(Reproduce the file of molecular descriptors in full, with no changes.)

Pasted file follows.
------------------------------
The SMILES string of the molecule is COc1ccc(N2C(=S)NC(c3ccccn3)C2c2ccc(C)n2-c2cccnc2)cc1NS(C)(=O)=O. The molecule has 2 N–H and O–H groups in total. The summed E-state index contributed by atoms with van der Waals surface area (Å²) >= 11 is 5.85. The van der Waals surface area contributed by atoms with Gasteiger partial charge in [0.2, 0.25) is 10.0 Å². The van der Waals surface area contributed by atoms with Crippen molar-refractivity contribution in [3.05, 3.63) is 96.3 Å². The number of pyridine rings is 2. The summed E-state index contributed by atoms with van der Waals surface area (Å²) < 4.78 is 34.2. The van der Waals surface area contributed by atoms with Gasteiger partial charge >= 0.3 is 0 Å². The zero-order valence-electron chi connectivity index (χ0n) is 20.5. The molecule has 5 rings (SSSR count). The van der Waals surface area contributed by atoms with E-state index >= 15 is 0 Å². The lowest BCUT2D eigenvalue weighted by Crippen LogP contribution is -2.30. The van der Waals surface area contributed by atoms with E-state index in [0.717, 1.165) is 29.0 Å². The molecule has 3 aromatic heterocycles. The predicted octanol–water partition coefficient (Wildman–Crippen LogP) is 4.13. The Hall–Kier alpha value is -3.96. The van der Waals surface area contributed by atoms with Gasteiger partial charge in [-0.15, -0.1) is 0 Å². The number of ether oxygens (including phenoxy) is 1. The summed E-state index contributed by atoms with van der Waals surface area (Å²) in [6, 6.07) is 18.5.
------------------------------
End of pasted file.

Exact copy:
The SMILES string of the molecule is COc1ccc(N2C(=S)NC(c3ccccn3)C2c2ccc(C)n2-c2cccnc2)cc1NS(C)(=O)=O. The molecule has 2 N–H and O–H groups in total. The summed E-state index contributed by atoms with van der Waals surface area (Å²) >= 11 is 5.85. The van der Waals surface area contributed by atoms with Gasteiger partial charge in [0.2, 0.25) is 10.0 Å². The van der Waals surface area contributed by atoms with Crippen molar-refractivity contribution in [3.05, 3.63) is 96.3 Å². The number of pyridine rings is 2. The summed E-state index contributed by atoms with van der Waals surface area (Å²) < 4.78 is 34.2. The van der Waals surface area contributed by atoms with Gasteiger partial charge >= 0.3 is 0 Å². The zero-order valence-electron chi connectivity index (χ0n) is 20.5. The molecule has 5 rings (SSSR count). The van der Waals surface area contributed by atoms with E-state index >= 15 is 0 Å². The lowest BCUT2D eigenvalue weighted by Crippen LogP contribution is -2.30. The van der Waals surface area contributed by atoms with E-state index in [0.717, 1.165) is 29.0 Å². The molecule has 3 aromatic heterocycles. The predicted octanol–water partition coefficient (Wildman–Crippen LogP) is 4.13. The Hall–Kier alpha value is -3.96. The van der Waals surface area contributed by atoms with Gasteiger partial charge in [-0.15, -0.1) is 0 Å². The number of ether oxygens (including phenoxy) is 1. The summed E-state index contributed by atoms with van der Waals surface area (Å²) in [6, 6.07) is 18.5.